Monday, May 14, 2012

HAMMERING DOWN DOORS
by Janet Lawler
May 14, 2012

Oprah & Gaga on creativity
What gets your creative juices flowing?  Your second wind?

I found it fascinating when Lady Gaga discussed her "creative process" with Oprah on OWN recently.  Lady Gaga said she has to go deep -- block out the world -- to find inspiration, to open the doors of her mind, open them, pound on them, hammer them down -- so something fresh (a message, lyrics, inspiration) can come through.

Gaga cancels out the noise around her (and let's face it, right now Lady Gaga creates a lot of noise and buzz).  By being isolated and still -- she taps into whatever has given her two hugely successful albums and many hit songs that resonate with her fans, her little monsters.

Is it a muse?  Divine intervention?  A gift?  What causes creativity in us?  Where does the energy and process come from?

I admire singer-songwriters -- especially Adele, Stevie Nicks, Sarah McLachlan, Alanis Morissette, Paul McCartney, Sheryl Crow, Rob Thomas, Melissa Etheridge,  Annie Lennox, Pink, Elton John, Billy Joel, Dido, James Taylor, Norah Jones, Tracy Chapman, Tori Amos, and on and on.  Their music, their words, speak to me... and their unique way of presenting it... making it fresh.

How do artists tell a full story through song in only three minutes or more?  Some do it better than others.  Some singer-songwriters reach us emotionally and that song becomes the soundtrack to whatever we're experiencing at that time -- our graduation, a breakup, a new relationship, a new job, moving to a new city, or getting married.

Words.  Lyrics.  Story.  Emotions.

Here are how some of the above artists say they create:

James Taylor
James Taylor:
 "That’s the way it comes out. It’s a clich√©, but that’s because it’s true to say I don’t have any real conscious control over what comes out. I just don’t direct it. I wish I could say, “Oh, that would be great to write a song about.” But what I am doing is assembling and minimally directing what is sort of unconsciously coming out. It’s not something I can direct or control. I just end up being the first person to hear these songs. That’s what it feels like, that I don’t feel as though I write them."

Sarah McLachlan
Sarah McLachlan
"It was mainly secluding myself, being away from society and being away from everything. I locked myself up in a cabin in the mountains and stayed there for seven months. It was just an amazing time for me to really focus on a lot of stuff that had sort of been lurking behind the scenes in my brain, but never had the time to come out. Or it kept being put aside, because there were so many distractions. Also I think, I got incredibly in tune with the earth, with nature, like I hadn't before. I couldn't write a thing for three months. My brain was eating itself. It was terribly cold out and I couldn't do anything creative. I was just frozen.

Everything was churning around inside but nothing would come out. Then spring happened and everything totally opened up. I was blossoming as well. Most of the songs—I had written four previous to going to the cabin—were written then, about seven of them, between April and May. The place that I got to in myself of feeling calm and peaceful and also for the first time in my life, feeling I'm happy now. Not 'I would be happy if . . . ' There was always that going on with me. I finally got to a place where I was totally happy and peaceful and living in the present tense instead of in the future, you know and projecting things."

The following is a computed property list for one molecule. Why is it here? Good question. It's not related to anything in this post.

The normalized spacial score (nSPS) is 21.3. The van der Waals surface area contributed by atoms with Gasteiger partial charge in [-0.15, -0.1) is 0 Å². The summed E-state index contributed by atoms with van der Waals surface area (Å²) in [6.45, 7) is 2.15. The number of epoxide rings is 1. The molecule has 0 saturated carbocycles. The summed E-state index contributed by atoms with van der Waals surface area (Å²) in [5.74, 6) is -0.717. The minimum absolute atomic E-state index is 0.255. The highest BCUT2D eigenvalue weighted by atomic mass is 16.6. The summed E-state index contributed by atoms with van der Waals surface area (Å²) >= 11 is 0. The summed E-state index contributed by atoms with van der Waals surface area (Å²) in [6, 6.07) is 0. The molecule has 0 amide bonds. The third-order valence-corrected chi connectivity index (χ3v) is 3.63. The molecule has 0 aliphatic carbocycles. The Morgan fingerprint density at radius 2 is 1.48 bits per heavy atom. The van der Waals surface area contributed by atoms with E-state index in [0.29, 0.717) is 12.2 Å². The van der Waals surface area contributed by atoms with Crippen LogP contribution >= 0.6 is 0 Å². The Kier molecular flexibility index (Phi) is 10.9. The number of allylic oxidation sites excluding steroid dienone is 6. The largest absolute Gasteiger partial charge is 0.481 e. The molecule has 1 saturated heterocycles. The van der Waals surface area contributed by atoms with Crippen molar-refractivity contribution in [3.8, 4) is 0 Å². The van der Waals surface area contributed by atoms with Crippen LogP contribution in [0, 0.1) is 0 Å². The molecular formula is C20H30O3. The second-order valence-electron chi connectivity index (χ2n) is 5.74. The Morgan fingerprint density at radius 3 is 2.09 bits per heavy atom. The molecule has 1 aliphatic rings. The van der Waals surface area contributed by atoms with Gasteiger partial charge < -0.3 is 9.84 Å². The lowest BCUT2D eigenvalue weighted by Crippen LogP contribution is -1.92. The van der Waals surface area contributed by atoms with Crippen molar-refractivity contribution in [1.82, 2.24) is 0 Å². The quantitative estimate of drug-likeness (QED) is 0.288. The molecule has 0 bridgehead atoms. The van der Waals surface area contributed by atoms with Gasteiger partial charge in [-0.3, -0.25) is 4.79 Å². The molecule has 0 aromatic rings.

Stevie Nicks
Stevie Nicks:
"I usually see something or hear something. Something inspires me and that causes me to have a little bit of a vision and I try to write it down as quick as I can."

Alanis Morissette
Alanis Morissette (from her website www.alanis.com):
"Regardless of which part of the brain (and heart, soul, blood, sweat, tears n fears :) leads the way, it is usually an intensely focused Short amount of time.
usually a song is written within 20 minutes.
i find that if i need to drag out the process, the process is not fluid enough to be the kind of song i enjoy listening to
i love the combo: effort-full and engaged, but Fast!
i don’t believe in writer’s block.
i simply stop if it’s not coming….seeing it as a sign that i need to distract myself or focus on something else.
usually i need to go get a sandwich or relax with friends and take a break.
100 percent of the time, when i listen to that impulse to take a break, i come back fully inspired.
i also have to make sure i care deeply about the content, or there will not be enough fuel to have the song come through quickly.
in the end, the writing process requires me to be open minded, open hearted, fully engaged and awake, and to take on the role of being the humble scribe…taking dictation, and getting out of the way.
what that means is “no censoring, no editing, until later, if at all.”

Alanis releases a new single "Guardian" on May 15th on iTunes.  Be sure to listen to her latest writing efforts.  http://www.youtube.com/watch?v=gCBIG28On0o

Tap into whatever process works best for you to get you to the pen or laptop to create the NEXT big thing.  Go with the flow of your instincts, ideas and hammer open the door like Lady Gaga. 

 Until next time.

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